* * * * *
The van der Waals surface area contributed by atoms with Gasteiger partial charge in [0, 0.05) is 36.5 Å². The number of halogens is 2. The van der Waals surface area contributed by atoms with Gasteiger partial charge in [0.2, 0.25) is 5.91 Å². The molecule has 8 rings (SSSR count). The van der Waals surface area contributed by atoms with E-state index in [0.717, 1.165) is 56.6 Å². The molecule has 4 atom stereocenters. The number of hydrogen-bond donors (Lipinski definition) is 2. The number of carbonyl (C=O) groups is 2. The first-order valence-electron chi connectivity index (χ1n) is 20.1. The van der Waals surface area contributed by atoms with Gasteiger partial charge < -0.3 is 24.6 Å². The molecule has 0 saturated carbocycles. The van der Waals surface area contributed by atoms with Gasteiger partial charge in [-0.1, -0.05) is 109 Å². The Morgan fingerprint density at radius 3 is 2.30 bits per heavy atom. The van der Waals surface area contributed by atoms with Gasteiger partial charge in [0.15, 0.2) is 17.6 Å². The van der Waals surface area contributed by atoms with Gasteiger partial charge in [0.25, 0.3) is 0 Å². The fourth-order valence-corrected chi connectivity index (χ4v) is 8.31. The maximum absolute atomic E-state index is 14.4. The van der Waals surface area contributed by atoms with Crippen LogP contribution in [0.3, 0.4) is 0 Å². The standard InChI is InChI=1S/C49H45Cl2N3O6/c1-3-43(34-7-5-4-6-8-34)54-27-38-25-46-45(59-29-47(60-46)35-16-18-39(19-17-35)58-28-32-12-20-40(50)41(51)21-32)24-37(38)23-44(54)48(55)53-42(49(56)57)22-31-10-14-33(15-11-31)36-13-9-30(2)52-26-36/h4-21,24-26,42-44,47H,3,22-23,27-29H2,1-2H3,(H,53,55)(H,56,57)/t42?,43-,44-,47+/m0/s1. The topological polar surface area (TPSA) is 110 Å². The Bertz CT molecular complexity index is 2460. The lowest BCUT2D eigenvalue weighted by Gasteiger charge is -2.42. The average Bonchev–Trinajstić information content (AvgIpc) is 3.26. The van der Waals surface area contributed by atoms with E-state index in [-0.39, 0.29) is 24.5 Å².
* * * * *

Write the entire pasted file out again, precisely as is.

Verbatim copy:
The van der Waals surface area contributed by atoms with Gasteiger partial charge in [0, 0.05) is 36.5 Å². The number of halogens is 2. The van der Waals surface area contributed by atoms with Gasteiger partial charge in [0.2, 0.25) is 5.91 Å². The molecule has 8 rings (SSSR count). The van der Waals surface area contributed by atoms with E-state index in [0.717, 1.165) is 56.6 Å². The molecule has 4 atom stereocenters. The number of hydrogen-bond donors (Lipinski definition) is 2. The number of carbonyl (C=O) groups is 2. The first-order valence-electron chi connectivity index (χ1n) is 20.1. The van der Waals surface area contributed by atoms with Gasteiger partial charge < -0.3 is 24.6 Å². The molecule has 0 saturated carbocycles. The van der Waals surface area contributed by atoms with Gasteiger partial charge in [-0.1, -0.05) is 109 Å². The Morgan fingerprint density at radius 3 is 2.30 bits per heavy atom. The van der Waals surface area contributed by atoms with Gasteiger partial charge in [0.15, 0.2) is 17.6 Å². The van der Waals surface area contributed by atoms with Gasteiger partial charge in [0.25, 0.3) is 0 Å². The fourth-order valence-corrected chi connectivity index (χ4v) is 8.31. The maximum absolute atomic E-state index is 14.4. The van der Waals surface area contributed by atoms with Crippen LogP contribution in [0.3, 0.4) is 0 Å². The standard InChI is InChI=1S/C49H45Cl2N3O6/c1-3-43(34-7-5-4-6-8-34)54-27-38-25-46-45(59-29-47(60-46)35-16-18-39(19-17-35)58-28-32-12-20-40(50)41(51)21-32)24-37(38)23-44(54)48(55)53-42(49(56)57)22-31-10-14-33(15-11-31)36-13-9-30(2)52-26-36/h4-21,24-26,42-44,47H,3,22-23,27-29H2,1-2H3,(H,53,55)(H,56,57)/t42?,43-,44-,47+/m0/s1. The topological polar surface area (TPSA) is 110 Å². The Bertz CT molecular complexity index is 2460. The lowest BCUT2D eigenvalue weighted by Gasteiger charge is -2.42. The average Bonchev–Trinajstić information content (AvgIpc) is 3.26. The van der Waals surface area contributed by atoms with E-state index in [-0.39, 0.29) is 24.5 Å².